Observations of an Expat: Extremist Politics are back in Britain

June 9, 2017 Opinion , OPINION/NEWS , POLITICS , UK


Reuters photo



Tom Arms


They said Jeremy Corbyn was unelectable. They said he would lead the British Labour Party to electoral annihilation. They said that it would be more of a coronation than an election with a record-breaking majority for Theresa May’s Conservative Party.

But if a week is a long time in politics then the nine weeks since Mrs May called the poll is an eternity.

On the 18th of April the ruling Conservative party had a 17-seat majority and a 25-point lead in the opinion polls. It had a “bloody difficult” woman prime minister to lead the vital Brexit negotiations. They and their leader appeared “strong and stable” at a time in British history when those were the qualities most sought by the electorate.

The Opposition Labour Party appeared hopelessly divided. Changes in party election rules propelled far left Jeremy Corbyn into the leadership. But two-thirds of his parliamentary party refused to back him. There were mass resignations and sackings from the Shadow Cabinet and a failed party coup.

As I am writing this the outcome is unknown and—with debates and polls all over the place—almost impossible to predict.

So, what happened? The agenda was flipped from Brexit to welfare. The Prime Minister refused to debate. Jeremy Corbyn was revealed as still very far left but likable, and not as looney as originally thought. Mrs May was exposed as unlikeable and weak and wobbly. The British public were revealed as tired of the Conservatives’ austerity policies. And finally, a string of terrorist incidents hit Mrs May hard as Corbyn attacked her record as Home Secretary when she reduced the British police force by 21,500.

Both of the two main parties have swung to the extreme left and right of the political spectrum. The Conservatives used the opportunity of their massive early lead to push policies which would have been rejected as totally unacceptable in previous elections. Increased security powers; a tougher stand on immigration; a blank cheque for Brexit negotiations; selective state schools from age 11 and more austerity.

Labour on the other hand believed it was going down in flames and so it might as well revert to its traditional far left agenda which in the 80s was dubbed as “the longest suicide note in history.” Nationalisation of mail, rail and energy companies; increased spending on the NHS, police and welfare benefits; free university tuition and an additional debt of $600 billion or $8,000 for every man, woman and child.

The common sense alternative might have been the centrist Liberal Democrats with their proposals for some new taxes to ease austerity and a second referendum on Brexit once the results of detailed negotiations are known. But the first past the post constituency-based electoral system employed by Britain worked against the middle ground politicians.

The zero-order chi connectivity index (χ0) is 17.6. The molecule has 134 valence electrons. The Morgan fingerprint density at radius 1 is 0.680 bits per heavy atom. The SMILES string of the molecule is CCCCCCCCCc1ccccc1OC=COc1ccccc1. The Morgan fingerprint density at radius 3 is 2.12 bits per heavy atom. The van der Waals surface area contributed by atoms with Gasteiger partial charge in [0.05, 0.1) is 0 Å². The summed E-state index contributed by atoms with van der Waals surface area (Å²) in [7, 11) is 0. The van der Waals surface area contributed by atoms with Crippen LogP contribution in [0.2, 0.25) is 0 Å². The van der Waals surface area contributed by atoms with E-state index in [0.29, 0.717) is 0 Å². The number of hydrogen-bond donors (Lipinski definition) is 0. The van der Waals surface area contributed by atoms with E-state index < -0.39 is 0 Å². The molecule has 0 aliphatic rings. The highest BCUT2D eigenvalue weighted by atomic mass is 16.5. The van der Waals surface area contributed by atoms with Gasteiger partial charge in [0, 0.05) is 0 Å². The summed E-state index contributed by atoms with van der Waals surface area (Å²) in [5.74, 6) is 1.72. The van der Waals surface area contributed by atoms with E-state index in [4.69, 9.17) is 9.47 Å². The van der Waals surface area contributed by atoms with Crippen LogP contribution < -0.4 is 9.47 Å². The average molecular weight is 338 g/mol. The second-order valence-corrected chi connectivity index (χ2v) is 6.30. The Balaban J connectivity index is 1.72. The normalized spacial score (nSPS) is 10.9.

As elsewhere in the world, most of the voters are in the centre left or centre right. Some are even dead centre. But in this election they are so worried that either the extreme right-wing Conservative Party will win or the extreme left-wing Labour that the entire country appears to be voting against one or the other of the two main parties in order to prevent the other coming to power. The common sense middle was squeezed into political irrelevance.

Theresa May claimed she was calling the election to increase her majority and give her a strong base from which she could negotiate an advantageous exit from the European Union. Brexit and strong and stable leadership were the buzz words. Jeremy Corbyn successfully flipped the political agenda to focus on the Conservatives’ Achilles heel—a declining NHS and nearly a decade of government cuts.

This is one of Britain’s most important elections. Whoever is in 10 Downing Street will be responsible for leading one of the most historic set of negotiations in British history. But there is another vital development. It had been believed that the far-left wing of the Labour Party had been killed and buried by Thatcher and Tony Blair. Wrong.

Opposition to the austerity policies of a hard-right Conservative party provided the cause and Jeremy Corbyn provided the leadership. The far-left has risen from the grave and the far-right is there to challenge. Extremist party politics are back in Britain and the county is set for a return to the seesaw politics of the 1970s and 1980s.





Tom Arms is the editor of LookAheadnews.comSign up now for the weekly diary of world news events.

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Tom Arms

I am a journalist, entrepreneur and historian with extensive experience in print, web and broadcast journalism. I started as a diplomatic correspondent, wrote several books (The Falklands Crisis, World Elections On File and the Encyclopedia of the Cold War), and then in 1987 started my own business (Future Events News Service, www.fensinformation.com) which over 25 years established itself as the world and UK media’s diary. Our strapline was: “We set the world’s news agenda.” I sold FENS in December 2012 but retained the exclusive broadcast rights to all of FENS data. To exploit these rights I set up LookAhead TV which produces unique programmes which “Broadcasts Tomorrow Today” so that viewers can “Plan to Participate.” LookAhead has appeared regularly on Vox Africa, Radio Tatras International, The Conversation and Voice of Africa Radio.

In addition to being a syndicated broadcaster and columnist on global affairs, Tom is also available for speaking engagements and can be contacted on TwitterLinkedin and email[email protected].


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